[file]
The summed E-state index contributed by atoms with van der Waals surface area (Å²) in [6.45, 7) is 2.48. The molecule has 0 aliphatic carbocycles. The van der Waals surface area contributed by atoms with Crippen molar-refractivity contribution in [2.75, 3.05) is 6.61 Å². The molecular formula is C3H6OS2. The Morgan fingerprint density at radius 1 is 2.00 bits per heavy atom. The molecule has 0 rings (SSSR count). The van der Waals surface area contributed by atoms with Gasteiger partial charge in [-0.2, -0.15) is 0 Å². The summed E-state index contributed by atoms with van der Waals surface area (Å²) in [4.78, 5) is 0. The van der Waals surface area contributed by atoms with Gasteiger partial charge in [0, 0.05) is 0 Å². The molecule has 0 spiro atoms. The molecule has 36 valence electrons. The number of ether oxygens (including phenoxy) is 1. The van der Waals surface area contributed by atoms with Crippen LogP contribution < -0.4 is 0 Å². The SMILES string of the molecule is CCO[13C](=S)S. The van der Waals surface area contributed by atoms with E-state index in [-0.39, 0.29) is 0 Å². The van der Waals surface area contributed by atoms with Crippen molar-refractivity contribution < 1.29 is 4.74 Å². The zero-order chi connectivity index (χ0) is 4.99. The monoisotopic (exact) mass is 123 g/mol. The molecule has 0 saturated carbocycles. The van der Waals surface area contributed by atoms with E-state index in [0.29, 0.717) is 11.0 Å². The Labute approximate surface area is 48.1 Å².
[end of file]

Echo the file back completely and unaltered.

The summed E-state index contributed by atoms with van der Waals surface area (Å²) in [6.45, 7) is 2.48. The molecule has 0 aliphatic carbocycles. The van der Waals surface area contributed by atoms with Crippen molar-refractivity contribution in [2.75, 3.05) is 6.61 Å². The molecular formula is C3H6OS2. The Morgan fingerprint density at radius 1 is 2.00 bits per heavy atom. The molecule has 0 rings (SSSR count). The van der Waals surface area contributed by atoms with Gasteiger partial charge in [-0.2, -0.15) is 0 Å². The summed E-state index contributed by atoms with van der Waals surface area (Å²) in [4.78, 5) is 0. The van der Waals surface area contributed by atoms with Gasteiger partial charge in [0, 0.05) is 0 Å². The molecule has 0 spiro atoms. The molecule has 36 valence electrons. The number of ether oxygens (including phenoxy) is 1. The van der Waals surface area contributed by atoms with Crippen LogP contribution < -0.4 is 0 Å². The SMILES string of the molecule is CCO[13C](=S)S. The van der Waals surface area contributed by atoms with E-state index in [-0.39, 0.29) is 0 Å². The van der Waals surface area contributed by atoms with Crippen molar-refractivity contribution < 1.29 is 4.74 Å². The zero-order chi connectivity index (χ0) is 4.99. The monoisotopic (exact) mass is 123 g/mol. The molecule has 0 saturated carbocycles. The van der Waals surface area contributed by atoms with E-state index in [0.29, 0.717) is 11.0 Å². The Labute approximate surface area is 48.1 Å².